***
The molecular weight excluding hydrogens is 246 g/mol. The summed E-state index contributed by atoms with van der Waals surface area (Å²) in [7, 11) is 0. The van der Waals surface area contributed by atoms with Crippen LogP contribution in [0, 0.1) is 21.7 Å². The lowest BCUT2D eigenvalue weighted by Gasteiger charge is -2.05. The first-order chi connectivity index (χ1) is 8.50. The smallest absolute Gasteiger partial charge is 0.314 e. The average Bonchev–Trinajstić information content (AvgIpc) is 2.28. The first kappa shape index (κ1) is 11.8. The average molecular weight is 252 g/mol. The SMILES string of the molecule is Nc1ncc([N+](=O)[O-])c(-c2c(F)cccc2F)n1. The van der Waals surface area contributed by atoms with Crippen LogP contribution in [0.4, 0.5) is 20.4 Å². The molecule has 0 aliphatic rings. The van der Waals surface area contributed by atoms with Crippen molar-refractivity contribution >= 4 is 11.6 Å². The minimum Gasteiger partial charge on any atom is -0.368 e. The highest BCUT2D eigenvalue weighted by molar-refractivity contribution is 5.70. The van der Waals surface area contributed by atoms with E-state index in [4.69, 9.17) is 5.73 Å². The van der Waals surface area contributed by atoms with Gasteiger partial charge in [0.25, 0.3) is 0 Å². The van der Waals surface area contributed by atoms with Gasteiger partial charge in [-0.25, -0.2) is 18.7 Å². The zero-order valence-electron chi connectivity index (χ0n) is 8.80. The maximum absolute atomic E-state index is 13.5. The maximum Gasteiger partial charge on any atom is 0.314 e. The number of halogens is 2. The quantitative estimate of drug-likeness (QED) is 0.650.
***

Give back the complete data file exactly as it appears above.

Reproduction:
The molecular weight excluding hydrogens is 246 g/mol. The summed E-state index contributed by atoms with van der Waals surface area (Å²) in [7, 11) is 0. The van der Waals surface area contributed by atoms with Crippen LogP contribution in [0, 0.1) is 21.7 Å². The lowest BCUT2D eigenvalue weighted by Gasteiger charge is -2.05. The first-order chi connectivity index (χ1) is 8.50. The smallest absolute Gasteiger partial charge is 0.314 e. The average Bonchev–Trinajstić information content (AvgIpc) is 2.28. The first kappa shape index (κ1) is 11.8. The average molecular weight is 252 g/mol. The SMILES string of the molecule is Nc1ncc([N+](=O)[O-])c(-c2c(F)cccc2F)n1. The van der Waals surface area contributed by atoms with Crippen LogP contribution in [0.4, 0.5) is 20.4 Å². The molecule has 0 aliphatic rings. The van der Waals surface area contributed by atoms with Crippen molar-refractivity contribution >= 4 is 11.6 Å². The minimum Gasteiger partial charge on any atom is -0.368 e. The highest BCUT2D eigenvalue weighted by molar-refractivity contribution is 5.70. The van der Waals surface area contributed by atoms with E-state index in [4.69, 9.17) is 5.73 Å². The van der Waals surface area contributed by atoms with Gasteiger partial charge in [0.25, 0.3) is 0 Å². The van der Waals surface area contributed by atoms with Gasteiger partial charge in [-0.25, -0.2) is 18.7 Å². The zero-order valence-electron chi connectivity index (χ0n) is 8.80. The maximum absolute atomic E-state index is 13.5. The maximum Gasteiger partial charge on any atom is 0.314 e. The number of halogens is 2. The quantitative estimate of drug-likeness (QED) is 0.650.